Using Jython’s PIP to add dependencies to Burp Extenders

Ever wanted to use 3rd party python libraries when making a Burp Extender? I had somehow avoided it until recently.

Warning: Be aware before pasting in the commands below that I think they configure your new pip environment and store all dependencies inside a new folder within the current directory.

In a nutshell it works like this:

java -jar jython-standalone-2.7.1.jar -m ensurepip
java -jar jython-standalone-2.7.1.jar -m pip install --upgrade pip
java -jar jython-standalone-2.7.1.jar -m pip install jsbeautifier

Making dependencies available in Burp

You need to configure the Python Environment on the “Extenders” -> “Options” tab as shown:

The second option needs to point to the folder where pip just initialised itself to. For me it was inside the BurpSuitePro folder as shown.

The source for this wizardry is the video below:

Happy Extender making you python wizards.

Retiring old vulns

There I was finding a lovely Cross Site Scripting (XSS) vulnerability in a customer site today. Complete beauty in the HTTP 404 response via the folder/script name. So I started to write that up.

I peered at the passive results from Burp Suite and noticed a distinct lack of a vulnerability I was expecting to see:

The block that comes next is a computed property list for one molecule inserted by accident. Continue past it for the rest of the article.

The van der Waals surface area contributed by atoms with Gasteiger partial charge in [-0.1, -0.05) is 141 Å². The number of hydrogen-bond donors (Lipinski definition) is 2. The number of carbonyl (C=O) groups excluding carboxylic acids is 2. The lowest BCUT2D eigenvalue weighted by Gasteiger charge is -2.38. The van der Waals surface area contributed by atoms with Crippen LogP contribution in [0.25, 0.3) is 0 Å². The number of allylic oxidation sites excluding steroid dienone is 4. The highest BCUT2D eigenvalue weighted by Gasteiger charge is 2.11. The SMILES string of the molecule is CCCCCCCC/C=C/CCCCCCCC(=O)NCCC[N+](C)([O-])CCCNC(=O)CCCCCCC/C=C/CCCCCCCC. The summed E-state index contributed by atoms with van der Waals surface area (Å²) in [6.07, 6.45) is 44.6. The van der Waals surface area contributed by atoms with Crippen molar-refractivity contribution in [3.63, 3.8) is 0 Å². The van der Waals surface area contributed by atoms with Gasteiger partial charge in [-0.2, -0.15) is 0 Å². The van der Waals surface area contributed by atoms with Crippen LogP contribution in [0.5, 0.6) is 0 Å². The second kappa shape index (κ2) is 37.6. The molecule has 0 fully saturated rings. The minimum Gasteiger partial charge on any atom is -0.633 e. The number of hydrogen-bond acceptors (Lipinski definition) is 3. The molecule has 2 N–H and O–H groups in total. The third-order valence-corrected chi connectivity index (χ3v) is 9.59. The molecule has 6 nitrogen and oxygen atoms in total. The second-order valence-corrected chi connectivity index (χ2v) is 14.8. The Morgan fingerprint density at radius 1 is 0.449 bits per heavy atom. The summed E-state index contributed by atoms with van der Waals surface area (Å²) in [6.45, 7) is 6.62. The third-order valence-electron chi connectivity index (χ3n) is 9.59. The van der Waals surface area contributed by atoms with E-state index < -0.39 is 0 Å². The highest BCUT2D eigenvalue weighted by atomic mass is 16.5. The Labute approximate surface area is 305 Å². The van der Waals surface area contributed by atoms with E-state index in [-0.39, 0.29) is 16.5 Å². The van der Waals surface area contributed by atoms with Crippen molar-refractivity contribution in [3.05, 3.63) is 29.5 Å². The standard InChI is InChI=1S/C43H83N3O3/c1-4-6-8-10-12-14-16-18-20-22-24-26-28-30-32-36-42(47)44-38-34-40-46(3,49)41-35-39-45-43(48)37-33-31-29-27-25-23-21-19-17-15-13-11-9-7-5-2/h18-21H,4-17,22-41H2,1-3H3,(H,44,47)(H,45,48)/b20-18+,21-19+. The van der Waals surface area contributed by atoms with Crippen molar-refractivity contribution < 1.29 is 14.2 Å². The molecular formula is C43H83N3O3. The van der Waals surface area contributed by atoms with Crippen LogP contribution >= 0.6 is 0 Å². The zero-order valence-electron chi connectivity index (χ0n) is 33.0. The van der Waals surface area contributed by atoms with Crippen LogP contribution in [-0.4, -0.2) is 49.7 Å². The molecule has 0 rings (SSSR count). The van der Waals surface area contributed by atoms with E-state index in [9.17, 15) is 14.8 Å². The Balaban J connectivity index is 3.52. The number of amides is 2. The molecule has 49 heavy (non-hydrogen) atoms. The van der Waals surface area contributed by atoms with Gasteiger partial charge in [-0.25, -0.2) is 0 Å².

I looked at the HTTP headers and saw this peering back at me:

X-XSS-Protection: 1; mode=block

Burp was correct not to raise that issue because it detects where that very header is insecurely set or non existent.

For the uninitiated the “X-XSS-Protection” header is supposed to tell web browsers to inspect content from the HTTP request which is then present in the immediate response. It had a laudable goal to make reflected XSS a thing of the past, or at least harder to exploit.

Chrome liked it so much it defaulted to having it enabled. Even if the server didn’t bother setting it. This caused much consternation.

Stawp making the world safer Google… Jeez!

I thought ah this is my testing browser (Firefox) I must have overridden the XSS filter.

  • So I try in Chrome.. *pop pop*.
  • So I try in Edge.. *pop pop*.

I think I google “Is X-XSS-Protection still a thing?” and stumble across this nugget:

Source: https://developer.mozilla.org/en-US/docs/Web/HTTP/Headers/X-XSS-Protection

No. It is not a thing. Has not been a thing for a little while.

The modern approach is to ensure that you use robust Content-Security-Policy settings. The radical approach is to prevent XSS by secure coding practices which will just never ever catch on.

Security tools and scanners including: nikto, burp suite, and nessus all still pull this header out as something to be reported on. Does it have any real relevance if user-agents simply ignore it now?

It may impact older browsers. But generally when you are talking about any web browser that is old. There will be some way to completely control the victim’s computer. Logically you should only concern yourself with where the herd is running at today.

My approach is to take this out the back to put it out of its misery with a few rounds through the head(er). Then I will stuff it and mount it onto my wall next to “Password Field with autocomplete enabled”. Which is itself deprecated based on browsers also choosing to ignore it.

Time rolls on and standards change. Lets have a round of applause for good old “X-XSS-Protection”. It has been a good sport. A brilliant contender but sadly it never truly saw its potential realised because Arsenal kept buying replacement wingers. It never got any game time.